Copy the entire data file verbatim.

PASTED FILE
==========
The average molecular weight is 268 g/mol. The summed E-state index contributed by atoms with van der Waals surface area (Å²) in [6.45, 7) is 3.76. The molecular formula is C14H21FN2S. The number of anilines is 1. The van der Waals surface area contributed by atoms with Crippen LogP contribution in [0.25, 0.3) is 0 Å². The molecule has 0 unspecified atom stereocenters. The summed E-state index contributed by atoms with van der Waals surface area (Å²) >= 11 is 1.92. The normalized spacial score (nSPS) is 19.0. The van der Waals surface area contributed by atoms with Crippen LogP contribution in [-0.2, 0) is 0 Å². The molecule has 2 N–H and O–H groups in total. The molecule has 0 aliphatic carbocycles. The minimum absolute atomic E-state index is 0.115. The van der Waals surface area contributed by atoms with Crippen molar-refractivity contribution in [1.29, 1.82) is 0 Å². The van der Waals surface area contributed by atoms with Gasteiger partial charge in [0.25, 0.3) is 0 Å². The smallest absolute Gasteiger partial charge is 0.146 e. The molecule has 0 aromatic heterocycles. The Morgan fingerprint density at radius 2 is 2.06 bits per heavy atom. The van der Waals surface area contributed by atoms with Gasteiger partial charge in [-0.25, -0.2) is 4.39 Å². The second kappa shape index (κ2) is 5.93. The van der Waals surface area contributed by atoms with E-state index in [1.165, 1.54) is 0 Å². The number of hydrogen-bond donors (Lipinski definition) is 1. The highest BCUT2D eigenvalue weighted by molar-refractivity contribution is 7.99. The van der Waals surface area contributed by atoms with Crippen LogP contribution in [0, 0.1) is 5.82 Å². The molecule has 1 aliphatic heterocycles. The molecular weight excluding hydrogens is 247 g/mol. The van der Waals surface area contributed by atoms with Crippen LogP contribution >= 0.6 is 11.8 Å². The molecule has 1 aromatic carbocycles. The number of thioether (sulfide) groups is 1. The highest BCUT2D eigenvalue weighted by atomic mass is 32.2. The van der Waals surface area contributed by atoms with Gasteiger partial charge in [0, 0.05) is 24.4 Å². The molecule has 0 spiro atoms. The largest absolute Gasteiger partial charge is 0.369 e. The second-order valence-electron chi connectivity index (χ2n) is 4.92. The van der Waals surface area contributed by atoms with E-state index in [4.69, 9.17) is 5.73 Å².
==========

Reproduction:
The average molecular weight is 268 g/mol. The summed E-state index contributed by atoms with van der Waals surface area (Å²) in [6.45, 7) is 3.76. The molecular formula is C14H21FN2S. The number of anilines is 1. The van der Waals surface area contributed by atoms with Crippen LogP contribution in [0.25, 0.3) is 0 Å². The molecule has 0 unspecified atom stereocenters. The summed E-state index contributed by atoms with van der Waals surface area (Å²) >= 11 is 1.92. The normalized spacial score (nSPS) is 19.0. The van der Waals surface area contributed by atoms with Crippen LogP contribution in [-0.2, 0) is 0 Å². The molecule has 2 N–H and O–H groups in total. The molecule has 0 aliphatic carbocycles. The minimum absolute atomic E-state index is 0.115. The van der Waals surface area contributed by atoms with Crippen molar-refractivity contribution in [1.29, 1.82) is 0 Å². The van der Waals surface area contributed by atoms with Gasteiger partial charge in [0.25, 0.3) is 0 Å². The smallest absolute Gasteiger partial charge is 0.146 e. The molecule has 0 aromatic heterocycles. The Morgan fingerprint density at radius 2 is 2.06 bits per heavy atom. The van der Waals surface area contributed by atoms with Gasteiger partial charge in [-0.25, -0.2) is 4.39 Å². The second kappa shape index (κ2) is 5.93. The van der Waals surface area contributed by atoms with E-state index in [1.165, 1.54) is 0 Å². The number of hydrogen-bond donors (Lipinski definition) is 1. The highest BCUT2D eigenvalue weighted by molar-refractivity contribution is 7.99. The van der Waals surface area contributed by atoms with Crippen LogP contribution in [0, 0.1) is 5.82 Å². The molecule has 1 aliphatic heterocycles. The molecular weight excluding hydrogens is 247 g/mol. The van der Waals surface area contributed by atoms with Crippen LogP contribution >= 0.6 is 11.8 Å². The molecule has 1 aromatic carbocycles. The number of thioether (sulfide) groups is 1. The highest BCUT2D eigenvalue weighted by atomic mass is 32.2. The van der Waals surface area contributed by atoms with Gasteiger partial charge in [0, 0.05) is 24.4 Å². The molecule has 0 spiro atoms. The largest absolute Gasteiger partial charge is 0.369 e. The second-order valence-electron chi connectivity index (χ2n) is 4.92. The van der Waals surface area contributed by atoms with E-state index in [4.69, 9.17) is 5.73 Å².